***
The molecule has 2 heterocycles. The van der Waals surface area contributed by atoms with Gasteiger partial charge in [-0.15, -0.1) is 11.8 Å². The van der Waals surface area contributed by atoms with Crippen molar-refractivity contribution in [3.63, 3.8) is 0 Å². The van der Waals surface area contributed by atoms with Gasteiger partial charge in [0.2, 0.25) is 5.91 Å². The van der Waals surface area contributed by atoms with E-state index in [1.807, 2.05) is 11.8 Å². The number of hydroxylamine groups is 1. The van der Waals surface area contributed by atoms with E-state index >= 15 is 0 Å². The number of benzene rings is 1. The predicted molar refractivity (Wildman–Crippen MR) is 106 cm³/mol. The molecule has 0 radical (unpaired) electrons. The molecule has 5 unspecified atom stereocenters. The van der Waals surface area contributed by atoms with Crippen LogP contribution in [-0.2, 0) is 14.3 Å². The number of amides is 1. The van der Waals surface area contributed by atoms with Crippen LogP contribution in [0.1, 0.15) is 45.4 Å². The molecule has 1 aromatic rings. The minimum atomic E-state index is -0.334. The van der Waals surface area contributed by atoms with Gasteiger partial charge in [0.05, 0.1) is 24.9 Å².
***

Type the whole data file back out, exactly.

The molecule has 2 heterocycles. The van der Waals surface area contributed by atoms with Gasteiger partial charge in [-0.15, -0.1) is 11.8 Å². The van der Waals surface area contributed by atoms with Crippen molar-refractivity contribution in [3.63, 3.8) is 0 Å². The van der Waals surface area contributed by atoms with Gasteiger partial charge in [0.2, 0.25) is 5.91 Å². The van der Waals surface area contributed by atoms with E-state index in [1.807, 2.05) is 11.8 Å². The number of hydroxylamine groups is 1. The van der Waals surface area contributed by atoms with E-state index >= 15 is 0 Å². The number of benzene rings is 1. The predicted molar refractivity (Wildman–Crippen MR) is 106 cm³/mol. The molecule has 0 radical (unpaired) electrons. The molecule has 5 unspecified atom stereocenters. The van der Waals surface area contributed by atoms with Crippen LogP contribution in [-0.2, 0) is 14.3 Å². The number of amides is 1. The van der Waals surface area contributed by atoms with Crippen LogP contribution in [0.1, 0.15) is 45.4 Å². The molecule has 1 aromatic rings. The minimum atomic E-state index is -0.334. The van der Waals surface area contributed by atoms with Gasteiger partial charge in [0.05, 0.1) is 24.9 Å².